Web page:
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This time, it’s a moment of defeat: Abdel Fattah

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“This is not just about me. It’s almost as if it’s a war on a whole generation,” says prominent activist Alaa Abdel Fattah

Activist and blogger Alaa Abdel Fattah was released from detention last week, but still stands trial for violating the protest law. (AFP/FILIPPO MONTEFORTE; )

Activist and blogger Alaa Abdel Fattah was released from detention last week, but still stands trial for violating the protest law.
(AFP/FILIPPO MONTEFORTE; )

Prominent activist Alaa Abdel Fattah gave his first interview to the American independent broadcast Democracy Now last Sunday, after 115 days of detention.

Abdel Fattah described his arrest in November and how it has negatively affected his personal life. He said he was convinced that “it is quite likely” that he will be convicted and sent back to jail, especially since he has already been handed a suspended sentence in another case, in which he was accused of setting fire to the headquarters of 2012 presidential hopeful Ahmed Shafiq.

Abdel Fattah mentioned that security forces had assaulted him and his wife before blindfolding him and taking him to an undisclosed location.

Abdel Fattah later stated that he was being held at the Cairo Security Directorate, where he spent the night on the floor with his hands tied behind his back, eyes blindfolded with a “very dirty rag” that he said resulted in an eye infection; he added that the back of his head was bleeding after being assaulted with the butts of the guards’ weapons.

“They [the prosecution] are supposed to be independent, and it is very important to set boundaries between them and the police,” said Abdel Fattah, who criticised the prosecution’s conducting of trials inside police facilities.

Abdel Fattah mentioned that when Australian Al-Jazeera English correspondent Peter Greste was imprisoned in the same wing, he talked to him and helped him understand the context of the situation in Egypt. He added that they talked about various other topics, including literature and African politics.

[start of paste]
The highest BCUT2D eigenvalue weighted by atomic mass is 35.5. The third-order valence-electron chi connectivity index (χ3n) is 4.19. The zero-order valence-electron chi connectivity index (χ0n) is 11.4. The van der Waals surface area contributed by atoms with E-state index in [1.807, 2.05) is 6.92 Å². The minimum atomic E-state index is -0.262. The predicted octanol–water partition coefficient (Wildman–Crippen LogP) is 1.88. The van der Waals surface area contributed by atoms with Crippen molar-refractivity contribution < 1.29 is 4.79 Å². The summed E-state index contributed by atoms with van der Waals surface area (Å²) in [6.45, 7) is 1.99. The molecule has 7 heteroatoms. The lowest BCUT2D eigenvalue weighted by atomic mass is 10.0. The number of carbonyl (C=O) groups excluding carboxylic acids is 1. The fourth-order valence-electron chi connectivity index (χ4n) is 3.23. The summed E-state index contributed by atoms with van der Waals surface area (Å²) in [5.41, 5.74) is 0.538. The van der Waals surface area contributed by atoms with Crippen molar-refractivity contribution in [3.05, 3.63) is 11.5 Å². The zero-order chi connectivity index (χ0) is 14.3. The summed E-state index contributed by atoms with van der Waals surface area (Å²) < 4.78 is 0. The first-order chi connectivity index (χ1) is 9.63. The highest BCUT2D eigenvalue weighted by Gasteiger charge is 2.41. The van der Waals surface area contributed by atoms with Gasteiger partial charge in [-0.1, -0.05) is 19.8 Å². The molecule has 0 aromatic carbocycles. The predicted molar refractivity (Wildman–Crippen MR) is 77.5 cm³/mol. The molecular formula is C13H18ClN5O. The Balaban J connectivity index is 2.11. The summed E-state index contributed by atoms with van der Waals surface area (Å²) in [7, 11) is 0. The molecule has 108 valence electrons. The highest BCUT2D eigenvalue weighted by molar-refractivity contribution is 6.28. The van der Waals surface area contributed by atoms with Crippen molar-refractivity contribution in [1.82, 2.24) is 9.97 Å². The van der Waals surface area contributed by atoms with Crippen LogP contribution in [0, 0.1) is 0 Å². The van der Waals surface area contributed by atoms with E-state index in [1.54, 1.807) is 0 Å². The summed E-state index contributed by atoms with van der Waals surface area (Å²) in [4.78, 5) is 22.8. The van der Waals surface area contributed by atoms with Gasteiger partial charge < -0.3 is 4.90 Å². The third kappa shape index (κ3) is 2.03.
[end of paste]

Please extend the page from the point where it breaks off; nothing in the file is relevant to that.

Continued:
During the interview Abdel Fattah shed light on the massive arrests and sentences, asserting that the judiciary is “on a sentencing frenzy”, and that “this is not just about me. It’s almost as if it’s a war on a whole generation.”

When asked if he had taken part in the 30 June demonstrations, Abdel Fattah said: “Very reluctantly so,” adding that he helped stage “a couple of protests” under the label of the Leninist expression “infantile left” with the purpose of opposing the military, police and Muslim Brotherhood.

“But it was such a crazy time,” he said. “The state was basically mobilising people to go out. And so, any protest that you did was joined by tens of thousands who were out there practically because the state told them to be out there.”

Abdel Fattah said that the tradition of activism ran in his family and expressed concern for his son Khalid’s future, citing Egypt’s informality that extended to politics, buildings and resource management.

The activist was reluctant to answer a question regarding the revolution and whether he believed it to be over, instead saying it would “only be judged in the long run”.

On 28 November 2013, Abdel Fattah was arrested from his residence for calling for the No Military Trials for Civilians protest in front of the Shura Council on 26 November. He is being accused of breaking the Protest Law and armed robbery, among other charges.  Abdel Fattah is a secular democracy activist who has been dubbed by his fellow activists “the detainee of all eras”, referring to his detentions which have occurred under different regimes.

About the author

AbdelHalim H. AbdAllah

Follow AbdelHalim on twitter: @Abdukhalim1


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